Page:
For legal purposes, characterizing a practice as cultural, rather than religious, is arguably a useful way to limit legal restrictions on the regulation of religion; religion then can be reserved for what is good while culture can be good or bad and regulated accordingly. (Thus, the insistence, for example, that female circumcision is cultural rather than religious.) In U.S. law, it is the distinction between opinion and act that has permitted the regulation of unpopular religious practices. In 1879, in Reynolds v. U.S., the Supreme Court announced that constitutional protection for religious freedom was limited to opinions, while acts were punishable by law. Confirming the conviction of Mr. Reynolds on a charge of bigamy, the Court announced that “polygamy has always been odious among the northern and western nations of Europe, and, until the establishment of the Mormon Church, was almost exclusively a feature of the life of Asiatic and of African people . . . Polygamy leads to the patriarchal principle, and which, when applied to large communities, fetters the people in stationary despotism.” The 1879 Court refused to condemn as prejudicial the trial judge’s charge to the jury that “you should consider what are to be the consequences to the innocent victims of this delusion. As this contest goes on, they multiply, and there are pure-minded women and there are innocent children—innocent in a sense even beyond the degree of the innocence of childhood itself. These are to be the sufferers; and as jurors fail to do their duty, and as these cases come up in the Territory of Utah, just so do these victims multiply and spread themselves over the land.” The Utah court then, like the State of Texas today, was worried about the “culture of polygamy”—an insidious and infectious disease-like phenomenon that loomed over children like a monster from a horror movie.

The opinion/act distinction that enabled the legal reinvention of Mormon religion in the late-nineteenth century faltered briefly in the twentieth century. In 1972, the Supreme Court affirmed the constitutional right of Amish parents to withdraw their children from high school, in violation of state compulsory schooling laws, and to teach them instead the pre-modern skills of housekeeping and farming. Supported by the expert testimony of John Hostettler, a leading scholar and activist on behalf of the Old Order Amish community, the court lovingly recounted Amish history: “The history of the Amish sect [begins] with the Swiss Anabaptists of the 16th century who rejected institutionalized churches and sought to return to the early, simple, Christian life de-emphasizing material success, rejecting the competitive spirit, and seeking to insulate themselves from the modern world.” Full of admiration for the simple life and strongly affirming the rights of parents with respect to “religious training,” the majority opinion in the Yoder case makes clear that what is characteristic of really religious people is that their religion and their culture are coextensive: “Broadly speaking, the Old Order Amish religion pervades and determines the entire mode of life of its adherents.” The “culture” of Jefferson’s yeoman was ironically protected in the Yoder decision as religion. In Yoder, the comprehensiveness of culture seemed beneficial to children.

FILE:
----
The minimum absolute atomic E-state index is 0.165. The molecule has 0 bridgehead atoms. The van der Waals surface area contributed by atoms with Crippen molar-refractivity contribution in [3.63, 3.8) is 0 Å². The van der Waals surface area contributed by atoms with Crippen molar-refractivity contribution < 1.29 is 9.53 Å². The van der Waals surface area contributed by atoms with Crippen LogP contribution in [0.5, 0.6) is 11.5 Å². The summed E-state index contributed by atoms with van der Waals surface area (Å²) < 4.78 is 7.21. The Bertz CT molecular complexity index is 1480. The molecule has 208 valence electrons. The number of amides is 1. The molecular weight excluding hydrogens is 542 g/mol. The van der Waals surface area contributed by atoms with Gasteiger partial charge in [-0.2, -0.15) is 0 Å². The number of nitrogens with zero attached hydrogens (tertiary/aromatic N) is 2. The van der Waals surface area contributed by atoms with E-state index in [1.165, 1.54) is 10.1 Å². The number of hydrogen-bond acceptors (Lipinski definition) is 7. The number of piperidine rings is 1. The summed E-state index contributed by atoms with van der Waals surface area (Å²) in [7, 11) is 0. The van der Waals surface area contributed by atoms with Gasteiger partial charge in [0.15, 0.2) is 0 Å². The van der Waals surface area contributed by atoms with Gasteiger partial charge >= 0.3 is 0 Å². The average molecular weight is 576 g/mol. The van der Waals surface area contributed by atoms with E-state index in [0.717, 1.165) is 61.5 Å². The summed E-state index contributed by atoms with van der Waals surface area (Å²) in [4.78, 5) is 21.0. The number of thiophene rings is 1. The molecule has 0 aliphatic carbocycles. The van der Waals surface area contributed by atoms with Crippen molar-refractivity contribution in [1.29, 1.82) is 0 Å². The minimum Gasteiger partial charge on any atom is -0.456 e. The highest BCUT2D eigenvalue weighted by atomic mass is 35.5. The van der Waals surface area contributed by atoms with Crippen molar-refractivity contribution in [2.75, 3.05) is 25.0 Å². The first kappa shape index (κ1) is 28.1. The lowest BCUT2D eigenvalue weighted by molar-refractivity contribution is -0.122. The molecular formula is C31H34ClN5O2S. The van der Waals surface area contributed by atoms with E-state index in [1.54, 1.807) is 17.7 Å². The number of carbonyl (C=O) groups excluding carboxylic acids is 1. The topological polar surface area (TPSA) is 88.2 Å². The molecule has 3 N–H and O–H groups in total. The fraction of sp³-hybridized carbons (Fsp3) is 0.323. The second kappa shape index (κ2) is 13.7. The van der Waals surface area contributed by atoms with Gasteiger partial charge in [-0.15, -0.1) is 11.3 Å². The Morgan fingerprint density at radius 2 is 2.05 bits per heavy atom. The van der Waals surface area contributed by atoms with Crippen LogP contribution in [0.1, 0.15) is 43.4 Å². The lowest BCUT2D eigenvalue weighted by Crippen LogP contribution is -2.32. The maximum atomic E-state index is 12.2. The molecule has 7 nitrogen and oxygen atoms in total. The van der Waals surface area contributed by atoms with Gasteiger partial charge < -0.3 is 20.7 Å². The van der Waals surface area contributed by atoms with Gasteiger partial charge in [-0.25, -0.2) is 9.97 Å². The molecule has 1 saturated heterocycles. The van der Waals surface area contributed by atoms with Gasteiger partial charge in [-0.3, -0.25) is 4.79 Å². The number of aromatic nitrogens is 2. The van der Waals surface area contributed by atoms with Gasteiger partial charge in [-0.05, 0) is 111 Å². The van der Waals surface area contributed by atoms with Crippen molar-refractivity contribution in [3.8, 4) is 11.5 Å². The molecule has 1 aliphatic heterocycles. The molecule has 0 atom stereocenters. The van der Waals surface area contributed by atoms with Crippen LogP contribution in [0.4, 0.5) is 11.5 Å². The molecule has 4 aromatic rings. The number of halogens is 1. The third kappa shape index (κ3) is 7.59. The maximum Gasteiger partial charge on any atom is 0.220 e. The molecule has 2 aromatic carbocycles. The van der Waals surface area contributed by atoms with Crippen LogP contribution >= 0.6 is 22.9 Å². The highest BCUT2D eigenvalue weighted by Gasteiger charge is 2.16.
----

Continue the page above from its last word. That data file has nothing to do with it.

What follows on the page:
But Yoder has had no successors. While we continue to permit home schooling, we have drawn back from whole-hearted approval of the promise of insular communities to save us from ourselves. Not all religious people are the Amish. Indeed perhaps even the Amish are not the Amish, in the Yoder sense. Religion as coterminous with culture has proved a dangerous legal idea. In 1990, in an opinion denying constitutional protection to the use of peyote by the Native American Church (Employment Division v. Smith), the Court returned to and reaffirmed the opinion/act distinction made in Reynolds. Culture is now divisible again, legally speaking, and religion is thereby subject to extreme makeover by the government just as Mormon life was in the nineteenth century. Now we can protect FLDS culture insofar as it is like our imagined Amish community—foster families interviewed on the radio after the children were returned spoke admiringly of the girls’ maturity, of their cooking and sewing skills and deep religious faith—and condemn it insofar it is “odious”—FLDS women were mocked on YouTube for their “creepiness.” And still, we can insist—as Texas authorities have insisted to the media—that there is no threat to religion. We are not changing religion. Just culture.